Wednesday July 13, 2016
If you are of a certain vintage – i.e. old enough to remember Watney’s Party Seven, Richard O’Sullivan in Man About the House, and the summer of 1976 - you will probably remember the first time you encountered the new SD1 series Rover 3500 some forty years ago.
One of the very few familiar reference points was the sound of the 3.5 litre V8 engine., for several motorists were convinced that this was a five-door Ferrari Daytona or a similarly unattainable and exotic machine.
The SD1’s extremely challenging task was to replace the Rover P6 and the Triumph 2000/2500 in addition to tempting Mercedes-Benz and Audi drivers into their local British Leyland (BL) showroom. Spen King was in charge of the engineering, and the styling was by the great David Bache, who was openly influenced by the Ferrari 365GTB/4. The new Rover was marginally more powerful than its predecessor – 155 bhp as opposed to 143 bhp – there was a new, Triumph designed, five-speed gearbox and, one of the main selling points was the rear hatchback door. When Rover unveiled the 3500 on the 30th June 1976 it was almost unique in its market sector; the Austin Maxi had no claim to be a luxury car and of overseas rivals, the Renault 30 predated the SD1 by a year, but that built on the success of the 16. As compared with the Ford Granada Ghia, the Volvo 264 or the Peugeot 604 the Rover was a truly ground-breaking design, and if Bache had his way, the 3500 would have looked more radical still; he was extremely keen on the idea of gull-wing doors until economics forced him to dispense with the plan.
However, even when fitted with conventional side doors, the motoring press loved it - Autocar stated that the 3500 ‘should be one of the successes of the decade’ and Motor Sport went so far to say the launch date ‘will go down in contemporary motoring history’. At a time when the British Leyland brand was fighting for its survival, the Rover was a note of confidence and the publicity material highlighted the £95 million investment in a new factory. SD1 enthusiasts did note some foibles; the limited headroom for the front seat occupants if the optional sliding roof was specified, and the choke lever was apparently designed to snap off in the driver’s hand. But these were minor issues on the Car of the Year 1977 that cost only £4,750 and yet had adjustable steering and central locking (the latter was a real talking point in late 1970s suburbia) as standard. It soon became a ubiquitous sight as a police car and civilian owners had the kudos of driving a television star; Mark One Productions used a yellow press fleet 3500 for The New Avengers and early episodes of The Professionals.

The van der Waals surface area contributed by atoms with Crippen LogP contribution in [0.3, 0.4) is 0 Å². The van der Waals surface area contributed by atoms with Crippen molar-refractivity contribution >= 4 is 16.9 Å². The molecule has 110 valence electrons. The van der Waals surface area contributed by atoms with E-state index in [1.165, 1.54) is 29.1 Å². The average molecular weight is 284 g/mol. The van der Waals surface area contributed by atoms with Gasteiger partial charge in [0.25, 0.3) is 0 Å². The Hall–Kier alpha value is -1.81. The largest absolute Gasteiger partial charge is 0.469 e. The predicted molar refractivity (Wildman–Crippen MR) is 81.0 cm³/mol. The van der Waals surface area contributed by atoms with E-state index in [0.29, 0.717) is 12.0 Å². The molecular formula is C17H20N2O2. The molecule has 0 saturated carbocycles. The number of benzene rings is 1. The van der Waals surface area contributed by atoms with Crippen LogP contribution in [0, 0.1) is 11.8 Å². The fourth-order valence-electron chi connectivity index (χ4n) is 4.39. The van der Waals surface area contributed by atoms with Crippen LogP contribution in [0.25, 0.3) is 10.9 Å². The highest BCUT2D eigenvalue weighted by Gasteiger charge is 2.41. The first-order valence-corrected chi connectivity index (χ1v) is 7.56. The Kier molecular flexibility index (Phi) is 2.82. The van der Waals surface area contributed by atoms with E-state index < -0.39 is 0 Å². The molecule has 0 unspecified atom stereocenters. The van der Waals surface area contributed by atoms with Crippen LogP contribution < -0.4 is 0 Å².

BL continuously developed the Rover throughout its ten-year production run and although budget limitations ruled out four-door saloon or estate versions derivatives still ranged from the 190 bhp fuel-injected Vitesse to the entry level 2000. Plants in India, New Zealand and South Africa built the SD1 but the major issue with the early examples was reliability problems. The facelifted models launched in 1982 were a good deal more dependable but the damage to the brand was long-lasting, not least in the vital US export market. But today, the SD1 is regarded as a flawed but genuine automotive masterpiece and should you encounter a rare survivor at a car show, just compare it with any of its contemporaries. Then marvel at how, forty years ago, BL did make one of the finest executive cars in the world.